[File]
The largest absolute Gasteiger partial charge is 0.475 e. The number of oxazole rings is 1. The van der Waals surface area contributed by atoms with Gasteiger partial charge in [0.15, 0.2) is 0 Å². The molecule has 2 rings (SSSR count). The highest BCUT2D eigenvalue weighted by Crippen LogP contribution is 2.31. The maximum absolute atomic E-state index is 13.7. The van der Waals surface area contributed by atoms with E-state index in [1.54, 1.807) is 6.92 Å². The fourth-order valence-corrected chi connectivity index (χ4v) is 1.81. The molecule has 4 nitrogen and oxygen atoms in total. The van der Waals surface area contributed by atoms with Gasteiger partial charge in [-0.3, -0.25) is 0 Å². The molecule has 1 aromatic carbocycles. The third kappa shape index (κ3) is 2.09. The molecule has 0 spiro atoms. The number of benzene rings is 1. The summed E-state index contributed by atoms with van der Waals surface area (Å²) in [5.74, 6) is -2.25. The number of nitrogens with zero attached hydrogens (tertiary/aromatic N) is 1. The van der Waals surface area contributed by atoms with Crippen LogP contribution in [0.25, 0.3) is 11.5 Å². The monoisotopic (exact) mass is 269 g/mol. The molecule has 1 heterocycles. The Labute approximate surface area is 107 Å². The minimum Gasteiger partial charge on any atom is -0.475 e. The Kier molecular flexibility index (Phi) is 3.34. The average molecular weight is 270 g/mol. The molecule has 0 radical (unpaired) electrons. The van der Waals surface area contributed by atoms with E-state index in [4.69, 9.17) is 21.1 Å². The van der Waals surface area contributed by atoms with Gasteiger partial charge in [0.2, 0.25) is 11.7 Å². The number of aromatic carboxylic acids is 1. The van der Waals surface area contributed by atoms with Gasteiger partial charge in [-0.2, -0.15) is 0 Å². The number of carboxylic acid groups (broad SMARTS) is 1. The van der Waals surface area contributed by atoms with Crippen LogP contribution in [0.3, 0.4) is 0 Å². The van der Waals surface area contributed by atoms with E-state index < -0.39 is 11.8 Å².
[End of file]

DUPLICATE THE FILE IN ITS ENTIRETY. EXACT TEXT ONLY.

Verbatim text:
The largest absolute Gasteiger partial charge is 0.475 e. The number of oxazole rings is 1. The van der Waals surface area contributed by atoms with Gasteiger partial charge in [0.15, 0.2) is 0 Å². The molecule has 2 rings (SSSR count). The highest BCUT2D eigenvalue weighted by Crippen LogP contribution is 2.31. The maximum absolute atomic E-state index is 13.7. The van der Waals surface area contributed by atoms with E-state index in [1.54, 1.807) is 6.92 Å². The fourth-order valence-corrected chi connectivity index (χ4v) is 1.81. The molecule has 4 nitrogen and oxygen atoms in total. The van der Waals surface area contributed by atoms with Gasteiger partial charge in [-0.3, -0.25) is 0 Å². The molecule has 1 aromatic carbocycles. The third kappa shape index (κ3) is 2.09. The molecule has 0 spiro atoms. The number of benzene rings is 1. The summed E-state index contributed by atoms with van der Waals surface area (Å²) in [5.74, 6) is -2.25. The number of nitrogens with zero attached hydrogens (tertiary/aromatic N) is 1. The van der Waals surface area contributed by atoms with Crippen LogP contribution in [0.25, 0.3) is 11.5 Å². The monoisotopic (exact) mass is 269 g/mol. The molecule has 1 heterocycles. The Labute approximate surface area is 107 Å². The minimum Gasteiger partial charge on any atom is -0.475 e. The Kier molecular flexibility index (Phi) is 3.34. The average molecular weight is 270 g/mol. The molecule has 0 radical (unpaired) electrons. The van der Waals surface area contributed by atoms with E-state index in [4.69, 9.17) is 21.1 Å². The van der Waals surface area contributed by atoms with Gasteiger partial charge in [0.2, 0.25) is 11.7 Å². The number of aromatic carboxylic acids is 1. The van der Waals surface area contributed by atoms with Gasteiger partial charge in [-0.2, -0.15) is 0 Å². The number of carboxylic acid groups (broad SMARTS) is 1. The van der Waals surface area contributed by atoms with Crippen LogP contribution in [0.3, 0.4) is 0 Å². The van der Waals surface area contributed by atoms with E-state index < -0.39 is 11.8 Å².